Published: Tuesday January 14, 2014 MYT 12:00:00 AM
Updated: Tuesday January 14, 2014 MYT 7:45:59 AM

Comedy central at Golden Globes 2014

Tina Fey and Amy Poehler bring the funny to the Golden Globes.

FOR a second year running, Tina Fey and Amy Poehler hosted NBC’s Golden Globes telecast in Beverly Hills on Sunday, and Fey, droll as ever, laid out the brutal essence of their return engagement: “This is Hollywood,” she said, “and if something kind of works, they’ll just keep doing it.”

Their presence was a tonic to the earnestness of the night’s early winners, letting the good-natured barbs fly. Taking in the array of movie stars assembled together, Poehler nodded in the direction of Matt Damon: “On any other night, in any other room, you would be a big deal, but tonight – and don’t take this the wrong way – you’re basically a garbage person.”

That helped set the tone for what is usually a loose, fairly boozy affair – even when the slate of movies nominated are as serious as they come. Sputtering speeches (hello, Jacqueline Bisset, who won for the little-seen Starz series Dancing On The Edge) and the long, long walks by stars to the stage didn’t help; winners manoeuvered – ambled, really – awkwardly around round tables clustered together like roadblocks, threatening to kill any momentum Fey and Poehler built in their opening minutes.

“Everybody just keep drinking,” presenter Sean “Diddy” Combs said only an hour into the broadcast. “It’ll be over soon.”

It’s advice many in the audience probably should have heeded from the start, because Fey and Poehler’s light touch promised a spunkier tone for the night. Meryl Streep’s performance in August: Osage County prompted Fey to crack that the role proved that “there are still great parts in Hollywood for Meryl Streeps over 60.”

Hitting close to the bone was Fey’s assessment of Gravity: “It’s the story of how George Clooney would rather float away into space and die than spend one more minute with a woman his own age.”

The monologue also touched on Poehler’s nomination for her NBC comedy Parks And Recreation, with a request to one of the camera operators to “get a shot” of Poehler in the audience – only to have the camera fix on Jennifer Lawrence. “Wow, radiant!” Poehler deadpanned. “It is hard to believe she’s a 42-year-old mother of two.”

Moments later, Lawrence won best supporting actress for her role as a tacky housewife in American Hustle, and she landed a zinger of her own on her way to acknowledging the fine actresses in her category: “I actually did watch all the movies this year,” she said. “Well, not all of them, but you know what I mean ...”

Her American Hustle co-star Amy Adams, so devastating and sexy and calculating in the film, also walked away with an award, for lead actress in a movie comedy or musical. “You cannot play me off talking about my daughter,” she instructed the orchestra as she thanked her young child.

Bryan Cranston (left) won for best actor in a TV drama for Breaking Bad, while Michael Douglas won for best actor in TV film or miniseries for Behind The Candelabra.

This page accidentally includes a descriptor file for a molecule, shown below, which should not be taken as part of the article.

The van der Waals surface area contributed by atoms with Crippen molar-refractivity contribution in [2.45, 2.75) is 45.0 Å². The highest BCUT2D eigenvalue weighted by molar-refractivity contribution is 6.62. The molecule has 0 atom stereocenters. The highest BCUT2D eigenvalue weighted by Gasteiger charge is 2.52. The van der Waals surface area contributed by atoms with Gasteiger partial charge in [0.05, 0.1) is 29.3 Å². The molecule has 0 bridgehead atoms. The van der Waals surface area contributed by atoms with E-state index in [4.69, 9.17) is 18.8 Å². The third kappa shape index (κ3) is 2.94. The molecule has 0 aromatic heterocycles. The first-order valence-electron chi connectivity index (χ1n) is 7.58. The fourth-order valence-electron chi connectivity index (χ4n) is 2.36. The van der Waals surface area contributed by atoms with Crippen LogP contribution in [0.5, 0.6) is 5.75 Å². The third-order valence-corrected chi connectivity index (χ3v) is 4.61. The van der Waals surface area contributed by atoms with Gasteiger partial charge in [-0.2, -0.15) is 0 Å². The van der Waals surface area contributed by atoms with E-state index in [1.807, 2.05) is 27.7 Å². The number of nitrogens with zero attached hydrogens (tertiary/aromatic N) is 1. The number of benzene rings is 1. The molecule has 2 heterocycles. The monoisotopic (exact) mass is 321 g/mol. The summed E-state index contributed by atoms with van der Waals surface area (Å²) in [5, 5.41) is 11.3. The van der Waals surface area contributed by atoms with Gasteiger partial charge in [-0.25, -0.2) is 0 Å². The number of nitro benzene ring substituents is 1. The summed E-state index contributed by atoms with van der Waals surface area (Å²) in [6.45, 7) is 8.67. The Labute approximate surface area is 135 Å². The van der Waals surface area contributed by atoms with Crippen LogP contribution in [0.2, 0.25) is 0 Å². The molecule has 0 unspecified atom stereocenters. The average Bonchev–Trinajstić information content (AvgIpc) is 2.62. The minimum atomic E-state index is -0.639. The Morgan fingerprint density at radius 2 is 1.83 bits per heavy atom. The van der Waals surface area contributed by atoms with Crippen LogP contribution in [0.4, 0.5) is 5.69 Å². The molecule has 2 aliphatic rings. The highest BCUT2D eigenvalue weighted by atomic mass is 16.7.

Music is always integral to a movie’s tone (especially American Hustle’s 1970s-heavy soundtrack) but perhaps even more so for the nearly wordless Robert Redford man-at-sea solo act All Is Lost, which won for best original score for Alex Ebert.

On the TV front, Breaking Bad – which reached its series conclusion in the fall – garnered wins for star Bryan Cranston, as well as a Globe for the show itself in the drama category. Mad Men star Elisabeth Moss won for her other TV project, the Sundance Channel series Top Of The Lake, and Jon Voight won for the freshman Showtime drama Ray Donovan.

Amid the sincere speeches and less-than-entertaining mishaps (malfunctioning teleprompters, for example), at least Poehler and Fey brought the comedy back in full force when Poehler dressed in tuxedo drag, pretending to be a petulant teenage “Mr Golden Globes aka Randy” and wondering if any of the men in the audience could be “his” long-lost father.

Poehler first sidled up to Idris Elba asking: “Is it him?”, before moving on to movie mogul Harvey Weinstein. – Chicago Tribune/McClatchy-Tribune Information Services

HERE are the winners at the 71st Golden Globe Awards:


Best film, drama: 12 Years A Slave

Best comedy or musical: American Hustle

Best actor, drama: Matthew McConaughey for Dallas Buyers Club

Best actress, drama: Cate Blanchett for Blue Jasmine

Best actor, comedy or musical: Leonardo DiCaprio for The Wolf Of Wall Street

Best actress, comedy or musical: Amy Adams for American Hustle

Best supporting actor: Jared Leto for Dallas Buyers Club

Best supporting actress: Jennifer Lawrence for American Hustle

Best director: Alfonso Cuaron for Gravity

Best foreign language film: The Great Beauty, Italy

Best animated film: Frozen

Best screenplay: Spike Jonze for Her

Best original score: Alex Ebert for All Is Lost from Mandela: Long Walk To Freedom

Best original song: Ordinary Love from Mandela: Long Walk To Freedom, by U2

Cecil B. DeMille award: Woody Allen


Best drama: Breaking Bad

Best comedy: Brooklyn Nine-Nine

Best actor, drama: Bryan Cranston for Breaking Bad

Best actress, drama: Robin Wright for House Of Cards

Best actor, comedy: Andy Samberg for Brooklyn Nine-Nine

Best actress, comedy: Amy Poehler for Parks And Recreation

Best TV film or miniseries: Behind The Candelabra

Best actor, TV film or miniseries: Michael Douglas for Behind The Candelabra

Best actress, TV film or miniseries: Elisabeth Moss for Top Of The Lake

Best supporting actor, TV film or miniseries: Jon Voight for Ray Donovan

Best supporting actress, TV film or miniseries: Jacqueline Bisset for Dancing On The Edge

Related stories:

American Hustle wins big

Vibrant colours at the Globes

Tags / Keywords: Entertainment, 71st Golden Globes, 12 Years A Slave, American Hustle, Jennifer Lawrence, Tina Fey, 2014


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